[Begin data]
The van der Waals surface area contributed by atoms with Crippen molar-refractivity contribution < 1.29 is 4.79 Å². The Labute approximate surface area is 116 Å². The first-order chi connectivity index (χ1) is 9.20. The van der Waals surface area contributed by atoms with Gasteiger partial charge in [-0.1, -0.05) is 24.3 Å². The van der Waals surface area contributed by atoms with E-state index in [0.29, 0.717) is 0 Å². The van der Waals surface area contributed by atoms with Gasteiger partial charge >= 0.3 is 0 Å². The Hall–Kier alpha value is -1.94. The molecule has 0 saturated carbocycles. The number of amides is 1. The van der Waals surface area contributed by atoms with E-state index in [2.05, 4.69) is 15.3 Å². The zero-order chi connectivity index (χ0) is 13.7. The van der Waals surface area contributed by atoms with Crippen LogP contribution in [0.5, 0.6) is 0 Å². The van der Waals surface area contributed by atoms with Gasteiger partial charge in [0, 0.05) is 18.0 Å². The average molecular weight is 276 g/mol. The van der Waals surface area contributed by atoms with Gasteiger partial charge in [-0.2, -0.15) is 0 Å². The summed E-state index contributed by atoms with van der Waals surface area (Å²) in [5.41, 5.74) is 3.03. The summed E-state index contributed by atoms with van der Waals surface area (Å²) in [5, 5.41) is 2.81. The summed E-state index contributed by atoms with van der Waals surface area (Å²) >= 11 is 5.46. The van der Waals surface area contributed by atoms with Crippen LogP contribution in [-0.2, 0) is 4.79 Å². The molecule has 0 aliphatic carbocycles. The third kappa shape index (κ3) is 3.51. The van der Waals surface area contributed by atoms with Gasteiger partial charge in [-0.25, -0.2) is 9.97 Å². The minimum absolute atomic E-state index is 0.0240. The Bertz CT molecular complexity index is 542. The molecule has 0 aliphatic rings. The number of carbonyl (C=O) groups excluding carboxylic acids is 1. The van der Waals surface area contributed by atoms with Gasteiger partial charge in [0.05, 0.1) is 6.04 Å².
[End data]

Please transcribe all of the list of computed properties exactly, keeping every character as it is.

The van der Waals surface area contributed by atoms with Crippen molar-refractivity contribution < 1.29 is 4.79 Å². The Labute approximate surface area is 116 Å². The first-order chi connectivity index (χ1) is 9.20. The van der Waals surface area contributed by atoms with Gasteiger partial charge in [-0.1, -0.05) is 24.3 Å². The van der Waals surface area contributed by atoms with E-state index in [0.29, 0.717) is 0 Å². The van der Waals surface area contributed by atoms with Gasteiger partial charge >= 0.3 is 0 Å². The Hall–Kier alpha value is -1.94. The molecule has 0 saturated carbocycles. The number of amides is 1. The van der Waals surface area contributed by atoms with E-state index in [2.05, 4.69) is 15.3 Å². The zero-order chi connectivity index (χ0) is 13.7. The van der Waals surface area contributed by atoms with Crippen LogP contribution in [0.5, 0.6) is 0 Å². The van der Waals surface area contributed by atoms with Gasteiger partial charge in [0, 0.05) is 18.0 Å². The average molecular weight is 276 g/mol. The van der Waals surface area contributed by atoms with Gasteiger partial charge in [-0.2, -0.15) is 0 Å². The summed E-state index contributed by atoms with van der Waals surface area (Å²) in [5.41, 5.74) is 3.03. The summed E-state index contributed by atoms with van der Waals surface area (Å²) in [5, 5.41) is 2.81. The summed E-state index contributed by atoms with van der Waals surface area (Å²) >= 11 is 5.46. The van der Waals surface area contributed by atoms with Crippen LogP contribution in [-0.2, 0) is 4.79 Å². The molecule has 0 aliphatic carbocycles. The third kappa shape index (κ3) is 3.51. The van der Waals surface area contributed by atoms with Gasteiger partial charge in [-0.25, -0.2) is 9.97 Å². The minimum absolute atomic E-state index is 0.0240. The Bertz CT molecular complexity index is 542. The molecule has 0 aliphatic rings. The number of carbonyl (C=O) groups excluding carboxylic acids is 1. The van der Waals surface area contributed by atoms with Gasteiger partial charge in [0.05, 0.1) is 6.04 Å².